Date of Award
Doctor of Philosophy
Diabetic cardiomyopathy (DCM) is a type of heart disease that affects people with diabetes. It is characterized by changes in the structure and function of the heart, including thickening and stiffening of the heart muscle, impaired relaxation of the heart, and reduced pumping function. DCM is considered an ailment of the heart muscle and an increased risk factor in people with type 2 diabetes mellitus (T2DM). Although the exact mechanisms behind DCM are not fully understood, high blood glucose levels are known to contribute to the development and progression of the disease.While many options to manage and diagnose DCM have been established in the late stages, it remains challenging to identify the early stages of disease development and effectively prevent its progression. Therefore, this research combines biomedical engineering principles and computer vision applications to study the early-stage development of diabetic cardiomyopathy. By employing new programmatic biomedical imaging techniques and utilizing computer vision, the goal is to better diagnose and understand the disease by algorithmically evaluating a larger sample of images with automation and sophisticated image and geometry analysis. Comprehensive open source image analysis libraries are maintained and provided by Intel Corporation and have been used on a diversity of applications including the first autonomous crossing of California in a driver-less car in 2011 and countless other applications in the biomedical, consumer (clothes fitting, augmented reality, etc), manufacturing, agriculture, and automotive fields. The central objective of this research is to utilize computer vision to identify and characterize the pathophysiology of DCM. By rapidly identifying and quantifying subtle geometric, color, and pixel features as well as spatial frequency information in biomedical images, computer vision enables a better understanding of the early stages of DCM, leading to improved diagnosis and treatment. Through computer vision analysis, valuable insights into the microscopic features of cardiac tissue affected by DCM, including cellular structure, fibrosis, inflammation, and other pathological changes, can be gained. This allows researchers to establish correlations, identify key biomarkers, and deepen their understanding of the disease mechanisms underlying DCM. Ultimately, the integration of computer vision with microscopic tissue analysis aims to enhance knowledge, enable early detection, and advance the development of more effective diagnostic and therapeutic approaches for DCM. Preliminary investigations of diabetic rodent hearts have revealed hyper-contracted and degenerated myofibers, disrupted collagen fibrils, and fragmented sarcoplasm, providing evidence of fibrosis. Myocardial fibrosis is a hallmark of hypertrophic cardiomyopathy and is proposed as a mechanism for arrhythmias and heart failure. To accomplish the overarching goal, three specific aims have been proposed. The first aim is to study the histopathology of diabetic rat myocardium to identify and establish specific biomarkers that may play a role in DCM. The second aim involves investigating the effects of Glycyrrhizin (GLC), anti-inflammatory agent on the identified biomarkers and evaluating its potential therapeutic impact on DCM. The third aim focuses on determining whether computer vision software can be utilized to develop a potential disease model for studying the progression of DCM in vitro under diabetogenic conditions, including GLC treatment. Successful completion of this study may lead to the establishment of parameters for identifying DCM, provide insights into the therapeutic effects of GLC, and offer a basis for studying the early development of DCM. Therefore, the integration of biomedical engineering, computer vision technology, and GLC treatment plays a crucial role in elucidating the etiology, initiation, and potential therapeutic interventions for Diabetic Cardiomyopathy (DCM). By leveraging these technologies, researchers can enhance their capability to simultaneously examine a large number of histopathological images and other structures, enabling the identification of complex morphology and multicellular environment associated with the early stages of cardiac tissue disease and evaluating the effects of GLC treatment on DCM progression.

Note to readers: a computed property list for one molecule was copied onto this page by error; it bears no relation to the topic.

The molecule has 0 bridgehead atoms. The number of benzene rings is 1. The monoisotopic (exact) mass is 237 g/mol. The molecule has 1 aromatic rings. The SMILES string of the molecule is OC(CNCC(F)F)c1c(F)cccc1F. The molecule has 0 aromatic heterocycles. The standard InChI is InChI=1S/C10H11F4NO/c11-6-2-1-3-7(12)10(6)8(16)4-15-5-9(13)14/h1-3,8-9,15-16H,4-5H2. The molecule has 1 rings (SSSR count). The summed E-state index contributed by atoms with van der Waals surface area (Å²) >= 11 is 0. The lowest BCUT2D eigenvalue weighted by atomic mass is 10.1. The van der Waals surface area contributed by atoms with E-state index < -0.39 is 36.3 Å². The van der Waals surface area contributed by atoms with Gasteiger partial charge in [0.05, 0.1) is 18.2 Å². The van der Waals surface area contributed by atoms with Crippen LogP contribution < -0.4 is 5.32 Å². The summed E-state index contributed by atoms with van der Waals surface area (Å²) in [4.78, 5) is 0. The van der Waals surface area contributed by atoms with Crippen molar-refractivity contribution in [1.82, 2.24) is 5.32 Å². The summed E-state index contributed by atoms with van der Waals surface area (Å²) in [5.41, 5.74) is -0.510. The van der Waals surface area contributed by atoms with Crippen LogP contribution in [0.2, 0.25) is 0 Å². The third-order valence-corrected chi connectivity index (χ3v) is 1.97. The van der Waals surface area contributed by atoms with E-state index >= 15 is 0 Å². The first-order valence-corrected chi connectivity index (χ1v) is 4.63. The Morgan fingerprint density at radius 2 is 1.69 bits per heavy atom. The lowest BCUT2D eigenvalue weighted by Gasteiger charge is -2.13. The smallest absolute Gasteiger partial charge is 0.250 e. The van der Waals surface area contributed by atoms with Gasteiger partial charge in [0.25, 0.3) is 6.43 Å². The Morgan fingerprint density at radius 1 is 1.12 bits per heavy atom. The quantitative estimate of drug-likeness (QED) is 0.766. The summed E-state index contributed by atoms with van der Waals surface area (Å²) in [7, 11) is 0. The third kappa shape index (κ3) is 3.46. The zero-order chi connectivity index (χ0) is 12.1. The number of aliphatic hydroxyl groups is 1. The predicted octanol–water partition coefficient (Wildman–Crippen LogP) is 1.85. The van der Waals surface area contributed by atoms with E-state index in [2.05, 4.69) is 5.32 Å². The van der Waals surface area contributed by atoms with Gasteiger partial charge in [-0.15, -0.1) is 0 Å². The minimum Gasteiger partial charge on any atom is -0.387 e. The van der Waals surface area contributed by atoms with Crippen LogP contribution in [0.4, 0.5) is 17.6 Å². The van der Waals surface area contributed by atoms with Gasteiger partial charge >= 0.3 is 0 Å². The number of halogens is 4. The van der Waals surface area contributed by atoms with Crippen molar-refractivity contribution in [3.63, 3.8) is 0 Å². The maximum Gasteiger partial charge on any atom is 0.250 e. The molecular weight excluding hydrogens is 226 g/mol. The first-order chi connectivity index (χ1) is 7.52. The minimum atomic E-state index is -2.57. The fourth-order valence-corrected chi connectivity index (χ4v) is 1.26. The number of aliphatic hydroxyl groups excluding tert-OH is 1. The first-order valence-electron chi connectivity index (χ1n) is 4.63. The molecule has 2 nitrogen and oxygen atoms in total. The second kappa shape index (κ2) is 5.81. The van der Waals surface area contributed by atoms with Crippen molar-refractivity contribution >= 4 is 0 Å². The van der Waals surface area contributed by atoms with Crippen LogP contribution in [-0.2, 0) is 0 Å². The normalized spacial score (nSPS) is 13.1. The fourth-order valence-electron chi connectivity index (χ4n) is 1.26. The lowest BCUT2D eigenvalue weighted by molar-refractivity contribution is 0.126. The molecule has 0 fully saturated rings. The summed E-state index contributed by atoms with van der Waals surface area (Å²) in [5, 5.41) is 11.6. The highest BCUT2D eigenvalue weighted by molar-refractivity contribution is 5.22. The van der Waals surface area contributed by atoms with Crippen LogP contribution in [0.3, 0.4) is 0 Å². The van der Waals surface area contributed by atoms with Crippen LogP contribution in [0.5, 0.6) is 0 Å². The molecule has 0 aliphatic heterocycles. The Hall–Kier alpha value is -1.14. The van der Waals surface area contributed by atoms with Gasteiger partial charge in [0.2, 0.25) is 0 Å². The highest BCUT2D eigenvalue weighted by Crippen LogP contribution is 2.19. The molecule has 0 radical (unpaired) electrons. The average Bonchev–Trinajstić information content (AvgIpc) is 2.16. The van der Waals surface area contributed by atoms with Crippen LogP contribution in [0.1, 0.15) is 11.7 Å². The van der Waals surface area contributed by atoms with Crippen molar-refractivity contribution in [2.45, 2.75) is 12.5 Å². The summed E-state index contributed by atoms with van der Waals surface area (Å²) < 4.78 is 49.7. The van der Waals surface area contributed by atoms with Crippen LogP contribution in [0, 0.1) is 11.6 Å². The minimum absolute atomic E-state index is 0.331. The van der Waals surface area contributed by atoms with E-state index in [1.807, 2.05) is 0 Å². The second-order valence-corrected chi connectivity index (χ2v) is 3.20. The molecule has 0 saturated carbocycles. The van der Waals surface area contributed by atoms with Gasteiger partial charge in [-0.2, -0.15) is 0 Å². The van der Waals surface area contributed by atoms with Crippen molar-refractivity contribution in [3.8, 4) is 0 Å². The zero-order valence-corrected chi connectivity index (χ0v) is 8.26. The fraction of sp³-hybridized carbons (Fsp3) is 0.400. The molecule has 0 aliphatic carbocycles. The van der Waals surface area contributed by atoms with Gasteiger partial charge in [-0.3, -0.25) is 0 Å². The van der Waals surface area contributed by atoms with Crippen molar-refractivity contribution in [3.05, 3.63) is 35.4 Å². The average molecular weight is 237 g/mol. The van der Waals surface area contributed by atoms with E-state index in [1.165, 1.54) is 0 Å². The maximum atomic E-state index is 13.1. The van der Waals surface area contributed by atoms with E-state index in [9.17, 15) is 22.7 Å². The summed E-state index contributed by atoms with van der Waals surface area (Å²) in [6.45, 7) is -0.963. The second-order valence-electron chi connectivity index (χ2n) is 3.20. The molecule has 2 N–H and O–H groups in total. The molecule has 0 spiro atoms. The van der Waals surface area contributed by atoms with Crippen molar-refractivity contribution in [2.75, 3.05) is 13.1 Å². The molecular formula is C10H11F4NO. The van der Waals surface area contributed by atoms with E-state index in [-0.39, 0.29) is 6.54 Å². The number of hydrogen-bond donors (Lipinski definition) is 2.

Recieved from ProQuest
Delgado, Monica, "Integration Of Biomedical Engineering And Computer Vision For Morphological Alteration Identification In Diabetic Cardiomyopathy: An Analysis And Evaluation Stra Tegy" (2023). Open Access Theses & Dissertations. 3906.